Firm fails

Family-run shotblaster is latest lockdown victim

GCG Group has one of Scotland’s largest yards (pic: GCG)

Another company in the north east of Scotland has called in administrators after struggling with the impact of the pandemic and growing cash flow problems.

Blair Nimmo and Geoff Jacobs of Interpath Advisory have made most of the 13 employees of Peterhead-based GCG Shotblasting Services redundant.

Operating from one of the largest yards in Scotland, it has the ability to coat any size of equipment in its purpose-built Peterhead base from where it has operated for more than 30 years, together with on-site activities at client sites.

The family-owned company had expanded its trading activities in recent years. It also invested in research and development to broaden its service offering. It is headed by executive director Michael Gaffney, son of one of the founders.

However, a reduction in on-site work due to lockdown restrictions and the cancellation of contracts stemming from COVID-19, the company’s revenues were significantly impacted and, against a fixed cost base, losses arose which resulted in cash flow difficulties.

Despite a recent uptick in activity levels and efforts made by the directors to turn the position round, cash resources were not available to service ongoing commitments and increased debt levels. 

Having considered all available options and having sought to raise additional funding or investment, which ultimately could not be secured, the directors determined that an administration appointment was necessary.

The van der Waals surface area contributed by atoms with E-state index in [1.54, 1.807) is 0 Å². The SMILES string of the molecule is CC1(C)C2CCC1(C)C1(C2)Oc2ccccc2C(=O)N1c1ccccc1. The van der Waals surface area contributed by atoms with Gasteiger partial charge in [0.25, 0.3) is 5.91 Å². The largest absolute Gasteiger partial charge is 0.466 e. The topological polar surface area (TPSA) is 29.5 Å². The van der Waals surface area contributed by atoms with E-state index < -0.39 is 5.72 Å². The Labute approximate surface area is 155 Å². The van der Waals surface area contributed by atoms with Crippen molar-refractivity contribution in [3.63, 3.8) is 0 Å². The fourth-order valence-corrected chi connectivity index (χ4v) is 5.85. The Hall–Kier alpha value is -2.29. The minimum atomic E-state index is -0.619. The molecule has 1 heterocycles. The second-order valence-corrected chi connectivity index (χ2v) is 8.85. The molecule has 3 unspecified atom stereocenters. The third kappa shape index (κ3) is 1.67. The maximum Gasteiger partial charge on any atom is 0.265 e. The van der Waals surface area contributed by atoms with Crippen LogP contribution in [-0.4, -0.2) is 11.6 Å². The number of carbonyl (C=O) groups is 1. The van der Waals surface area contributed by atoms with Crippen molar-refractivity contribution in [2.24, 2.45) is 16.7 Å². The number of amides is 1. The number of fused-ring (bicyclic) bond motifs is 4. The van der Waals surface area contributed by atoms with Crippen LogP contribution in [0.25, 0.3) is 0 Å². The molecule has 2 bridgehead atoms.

The business could not continue to trade and therefore there was no option other than for the majority of the company’s 13 employees to be made redundant immediately upon appointment of the administrators. The remaining employees have been retained for a short period to help with various administrative matters.

Mr Nimmo, joint administrator, said: “Despite the best efforts of the directors and improving activity across the market, this is unfortunately another company that has been adversely impacted as a result of COVID-19 delays and debt build up.”

Joint administrator Mr Jacobs added: “This is a disappointing outcome for a long-established family-run business. However, we will now take steps to support the workforce and look to secure a sale of the assets comprising primarily, its property, plant and machinery, well-known business name, order book, work in progress and customer list. Interested parties should make contact in early course.”

Last week the Stoneywood, Aberdeen factory of paper manufacturer Arjowiggins was put into administration with the loss of 368 jobs.

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